In the summer of 1980, when I was 17 and finished my junior year of high school, I stumbled upon Stephen King. I was not sure then or even now, if I was aware of him. Much of the early parts of the 1970s remain stored away in my brain. It’s funny, in some ways, how much I don’t remember my childhood, versus King, who is obsessed with his time as child, growing up in post-World War II 1950s where everything seemed full of possibilities.
Of course King’s life was never easy, being brought up by single mother after his father abandon the family. Still, it seems, those halcyon days spark a lot of his fiction.
Anyways, I picked up a paperback copy of The Stand (that was, at the right, the original mass market version) at the Eagle Grocery Store my mom shopped at. After the break-up of her second marriage, money was tight and mom –always a frugal shopper learned during the time after the death of my father in 1968- needed to shop economically, as three of her four children were still living at home. Sure, Jewel and Dominick’s were well shopped, but Eagle (and Butera) offered food cheaper.
Since I earned an allowance, I decided to buy the King book (it was probable all of 3.95 or 4.95 back then, but I also think Eagle discounted the books maybe 10%). As I’ve mentioned before, the mass market version of The Stand was something like 817 pages (why this memory stays planted in my head, while others don’t, is odd, don’t you think?), which would be the longest book I had ever read since I graduated to novels in middle 1970’s – I do remember reading Jaws and some of the Bantam Star Trek novels that came out then –mostly because I wanted to emulate my older brother. So that would have been around 1975 and making me about 12 then; not sure I understood some the whole meanings of those books.
I remember loving that book, and have since then read it a few more times and at least twice when King released the expanded version in 1990. But after I read The Stand, I went back and got ‘Salem’s Lot, which I read next and then The Shining –which I wanted to finish before the movie version came out at Christmas 1980 (which was and still is a huge disappointment for me. Still, just recently, I was reading an article on Kubrick's film version and got a better understanding of why he did what he did by deviating from the novel so much). Funny part, it was well a year or two later before I got around to King’s first book, Carrie.
So why did I pick-up The Shining thirty-two years later and re-read it again? I’ll admit part of the reason is that King will be releasing a sequel this January. I wanted to re-familiarize myself with the Torrnace family, even though I still remember the basic structure of the book. And part of me is curious if the forth coming Doctor Sleep will revisit some of the hopes and dreams his mother Wendy had for Danny 35 years ago when The Shining hit the bookstores.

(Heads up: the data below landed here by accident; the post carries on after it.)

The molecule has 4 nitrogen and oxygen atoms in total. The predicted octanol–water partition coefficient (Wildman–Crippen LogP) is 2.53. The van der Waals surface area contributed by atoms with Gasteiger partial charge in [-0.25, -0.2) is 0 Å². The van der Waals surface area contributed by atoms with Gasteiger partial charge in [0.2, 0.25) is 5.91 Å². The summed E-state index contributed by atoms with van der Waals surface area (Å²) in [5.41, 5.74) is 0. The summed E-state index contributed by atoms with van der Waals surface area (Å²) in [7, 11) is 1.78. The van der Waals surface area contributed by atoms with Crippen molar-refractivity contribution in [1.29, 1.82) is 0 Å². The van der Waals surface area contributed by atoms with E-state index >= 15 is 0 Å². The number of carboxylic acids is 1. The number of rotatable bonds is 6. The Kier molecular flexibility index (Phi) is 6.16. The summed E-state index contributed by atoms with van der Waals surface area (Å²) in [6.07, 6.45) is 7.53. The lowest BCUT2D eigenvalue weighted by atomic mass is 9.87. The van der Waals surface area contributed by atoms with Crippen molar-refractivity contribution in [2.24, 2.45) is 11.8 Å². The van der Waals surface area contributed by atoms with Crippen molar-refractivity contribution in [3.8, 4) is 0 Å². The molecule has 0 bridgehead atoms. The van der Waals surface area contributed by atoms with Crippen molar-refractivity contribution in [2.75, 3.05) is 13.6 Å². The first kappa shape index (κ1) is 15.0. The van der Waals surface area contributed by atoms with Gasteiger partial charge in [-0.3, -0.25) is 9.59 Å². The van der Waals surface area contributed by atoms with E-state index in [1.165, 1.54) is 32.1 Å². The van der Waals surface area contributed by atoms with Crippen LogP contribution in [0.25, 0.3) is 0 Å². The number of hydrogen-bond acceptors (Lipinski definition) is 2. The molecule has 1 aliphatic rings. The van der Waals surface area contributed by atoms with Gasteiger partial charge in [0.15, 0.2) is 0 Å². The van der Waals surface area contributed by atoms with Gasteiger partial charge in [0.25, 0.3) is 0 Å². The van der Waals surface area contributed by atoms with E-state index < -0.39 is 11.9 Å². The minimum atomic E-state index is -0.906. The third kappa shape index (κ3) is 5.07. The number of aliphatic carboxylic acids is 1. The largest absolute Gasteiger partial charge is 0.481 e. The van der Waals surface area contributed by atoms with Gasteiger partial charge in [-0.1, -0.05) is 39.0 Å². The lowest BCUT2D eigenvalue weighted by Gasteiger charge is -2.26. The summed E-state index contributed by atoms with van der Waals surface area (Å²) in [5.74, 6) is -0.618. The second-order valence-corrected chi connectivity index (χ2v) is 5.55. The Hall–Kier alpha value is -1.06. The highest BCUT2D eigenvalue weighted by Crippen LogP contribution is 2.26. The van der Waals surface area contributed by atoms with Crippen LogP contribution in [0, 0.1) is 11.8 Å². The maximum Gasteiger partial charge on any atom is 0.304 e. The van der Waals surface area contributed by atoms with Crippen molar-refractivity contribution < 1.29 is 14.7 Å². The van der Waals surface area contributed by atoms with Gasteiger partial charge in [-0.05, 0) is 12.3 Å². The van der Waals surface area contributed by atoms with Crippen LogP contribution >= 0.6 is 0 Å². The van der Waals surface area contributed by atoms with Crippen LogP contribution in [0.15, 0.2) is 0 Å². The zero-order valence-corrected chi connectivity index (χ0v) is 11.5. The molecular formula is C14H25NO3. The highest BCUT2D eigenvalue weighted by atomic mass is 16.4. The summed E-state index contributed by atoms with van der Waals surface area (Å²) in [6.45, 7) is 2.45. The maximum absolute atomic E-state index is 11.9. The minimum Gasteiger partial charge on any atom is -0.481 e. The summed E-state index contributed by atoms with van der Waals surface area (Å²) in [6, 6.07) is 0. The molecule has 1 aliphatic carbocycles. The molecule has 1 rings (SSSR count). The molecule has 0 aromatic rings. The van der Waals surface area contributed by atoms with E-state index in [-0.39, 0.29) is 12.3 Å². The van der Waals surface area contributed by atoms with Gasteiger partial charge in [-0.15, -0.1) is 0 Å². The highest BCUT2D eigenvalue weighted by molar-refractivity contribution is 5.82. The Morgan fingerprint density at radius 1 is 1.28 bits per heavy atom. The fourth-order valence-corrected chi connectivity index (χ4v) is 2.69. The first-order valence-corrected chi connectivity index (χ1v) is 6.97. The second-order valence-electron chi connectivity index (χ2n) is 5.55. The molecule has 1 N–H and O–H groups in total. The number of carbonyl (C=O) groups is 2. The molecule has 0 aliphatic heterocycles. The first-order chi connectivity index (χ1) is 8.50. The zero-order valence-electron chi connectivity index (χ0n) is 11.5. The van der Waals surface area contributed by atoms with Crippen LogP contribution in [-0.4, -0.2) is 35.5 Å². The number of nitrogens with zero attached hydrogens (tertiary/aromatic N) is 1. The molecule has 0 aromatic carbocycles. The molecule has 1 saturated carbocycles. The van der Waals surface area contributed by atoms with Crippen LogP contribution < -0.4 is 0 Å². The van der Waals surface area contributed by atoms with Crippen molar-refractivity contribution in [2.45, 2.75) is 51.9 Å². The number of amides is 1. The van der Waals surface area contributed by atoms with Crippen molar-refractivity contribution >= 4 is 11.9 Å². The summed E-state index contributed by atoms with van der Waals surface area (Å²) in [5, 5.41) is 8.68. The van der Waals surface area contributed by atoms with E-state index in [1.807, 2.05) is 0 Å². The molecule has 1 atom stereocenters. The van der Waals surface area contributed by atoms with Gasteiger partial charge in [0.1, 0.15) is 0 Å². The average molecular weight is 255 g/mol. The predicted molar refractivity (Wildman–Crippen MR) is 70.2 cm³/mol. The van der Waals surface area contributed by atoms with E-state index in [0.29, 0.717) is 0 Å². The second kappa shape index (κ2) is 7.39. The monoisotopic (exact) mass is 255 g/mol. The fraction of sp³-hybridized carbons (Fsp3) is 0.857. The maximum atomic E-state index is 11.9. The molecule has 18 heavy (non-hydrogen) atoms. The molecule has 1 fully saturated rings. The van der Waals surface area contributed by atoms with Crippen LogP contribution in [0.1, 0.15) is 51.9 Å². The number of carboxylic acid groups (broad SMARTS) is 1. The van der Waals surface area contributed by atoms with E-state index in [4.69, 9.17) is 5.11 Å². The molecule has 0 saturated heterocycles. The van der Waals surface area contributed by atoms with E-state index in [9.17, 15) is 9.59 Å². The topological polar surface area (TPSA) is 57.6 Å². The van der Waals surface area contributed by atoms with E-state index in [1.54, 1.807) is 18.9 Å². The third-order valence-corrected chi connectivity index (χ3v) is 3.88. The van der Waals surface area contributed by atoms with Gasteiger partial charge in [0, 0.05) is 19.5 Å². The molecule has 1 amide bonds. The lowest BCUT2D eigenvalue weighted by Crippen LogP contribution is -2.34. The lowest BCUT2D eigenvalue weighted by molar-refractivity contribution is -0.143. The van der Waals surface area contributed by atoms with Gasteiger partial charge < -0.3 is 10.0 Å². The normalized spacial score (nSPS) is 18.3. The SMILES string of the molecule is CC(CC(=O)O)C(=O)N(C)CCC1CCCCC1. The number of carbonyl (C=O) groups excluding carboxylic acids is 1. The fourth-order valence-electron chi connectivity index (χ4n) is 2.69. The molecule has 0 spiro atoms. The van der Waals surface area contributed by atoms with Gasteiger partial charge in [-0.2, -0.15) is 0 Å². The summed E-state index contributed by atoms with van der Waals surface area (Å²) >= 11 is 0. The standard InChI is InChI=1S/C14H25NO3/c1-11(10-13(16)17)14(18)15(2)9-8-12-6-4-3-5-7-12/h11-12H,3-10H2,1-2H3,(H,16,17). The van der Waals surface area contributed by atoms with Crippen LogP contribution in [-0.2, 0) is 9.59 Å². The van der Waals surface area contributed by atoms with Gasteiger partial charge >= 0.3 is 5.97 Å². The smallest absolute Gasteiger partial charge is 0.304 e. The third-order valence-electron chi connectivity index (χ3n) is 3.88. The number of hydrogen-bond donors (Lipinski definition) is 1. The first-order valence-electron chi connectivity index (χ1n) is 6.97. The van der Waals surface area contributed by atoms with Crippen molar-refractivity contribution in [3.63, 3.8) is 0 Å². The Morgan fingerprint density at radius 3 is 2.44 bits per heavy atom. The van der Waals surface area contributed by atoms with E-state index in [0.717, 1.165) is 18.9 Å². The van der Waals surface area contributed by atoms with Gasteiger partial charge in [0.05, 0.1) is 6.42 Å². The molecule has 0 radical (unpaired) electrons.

I mean, when King and Peter Straub released Black House in 2001, which was the sequel to their 1984 novel The Talisman, it was designed to be very stand-alone-ish. The readers of Black House did not have to read the first book to understand the sequel –even though, in many ways, Black House seemed more of a continuation of his King's own Dark Tower series (events in that book effected the later series).
I still think The Shining represented some the clearest understand of psychology of terror that King became enamored with during that period – much like ‘Salem’s Lot and The Stand, were as well. It’s some of his best writing he did before the 1980’s where alcoholism and drugs tempered his abilities. Yes, he’s a pop-fiction writer, but he knows pacing, has a way with words and languages and understands the human condition better than most writers of the last 40 years.
Long before I finished this book, I began to wonder who King would bring back for Doctor Sleep. The novel is set 35 years later, meaning Danny is 41. His mom Wendy could be, theoretically, still alive. Dick Hallorann could be too. He’s 61 in The Shining, so he would be 96 in this sequel. I wonder, like Paul Edgecombe in King’s The Green Mile (who got something from John Coffee), can people with this shining live longer? But it’s possible that Dick is long dead, and so, maybe his mother.
The plot, however, may seem to indicate that Dan is all alone:
The sequel has Dan Torrance as a middle-aged man who drifted for decades in an attempt to escape his father's legacy, and who has eventually settled in a New Hampshire town, working in a nursing home, where his remnant mental abilities provide comfort to the dying. With the aid of a cat that can foresee the future, Dan becomes "Doctor Sleep." But he encountered Abra Stone, who has the shining even more powerful than Dan’s, he must protect her from the vampire-like people known as The True Knot.